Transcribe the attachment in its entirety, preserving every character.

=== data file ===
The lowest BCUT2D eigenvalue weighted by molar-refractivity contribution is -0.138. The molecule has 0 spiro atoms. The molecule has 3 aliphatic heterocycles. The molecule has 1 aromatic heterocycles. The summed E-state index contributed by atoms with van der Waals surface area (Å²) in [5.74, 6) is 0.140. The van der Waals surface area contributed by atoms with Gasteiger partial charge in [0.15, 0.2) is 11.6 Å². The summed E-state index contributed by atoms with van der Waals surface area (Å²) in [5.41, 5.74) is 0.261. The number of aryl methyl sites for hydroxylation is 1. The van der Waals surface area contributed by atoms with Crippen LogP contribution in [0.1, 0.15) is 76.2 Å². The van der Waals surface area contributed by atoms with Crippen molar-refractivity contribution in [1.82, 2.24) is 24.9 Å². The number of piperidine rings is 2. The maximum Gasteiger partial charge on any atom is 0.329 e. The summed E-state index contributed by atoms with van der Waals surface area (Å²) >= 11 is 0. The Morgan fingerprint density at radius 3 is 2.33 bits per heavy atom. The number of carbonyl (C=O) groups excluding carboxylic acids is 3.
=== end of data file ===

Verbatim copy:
The lowest BCUT2D eigenvalue weighted by molar-refractivity contribution is -0.138. The molecule has 0 spiro atoms. The molecule has 3 aliphatic heterocycles. The molecule has 1 aromatic heterocycles. The summed E-state index contributed by atoms with van der Waals surface area (Å²) in [5.74, 6) is 0.140. The van der Waals surface area contributed by atoms with Gasteiger partial charge in [0.15, 0.2) is 11.6 Å². The summed E-state index contributed by atoms with van der Waals surface area (Å²) in [5.41, 5.74) is 0.261. The number of aryl methyl sites for hydroxylation is 1. The van der Waals surface area contributed by atoms with Crippen LogP contribution in [0.1, 0.15) is 76.2 Å². The van der Waals surface area contributed by atoms with Crippen molar-refractivity contribution in [1.82, 2.24) is 24.9 Å². The number of piperidine rings is 2. The maximum Gasteiger partial charge on any atom is 0.329 e. The summed E-state index contributed by atoms with van der Waals surface area (Å²) >= 11 is 0. The Morgan fingerprint density at radius 3 is 2.33 bits per heavy atom. The number of carbonyl (C=O) groups excluding carboxylic acids is 3.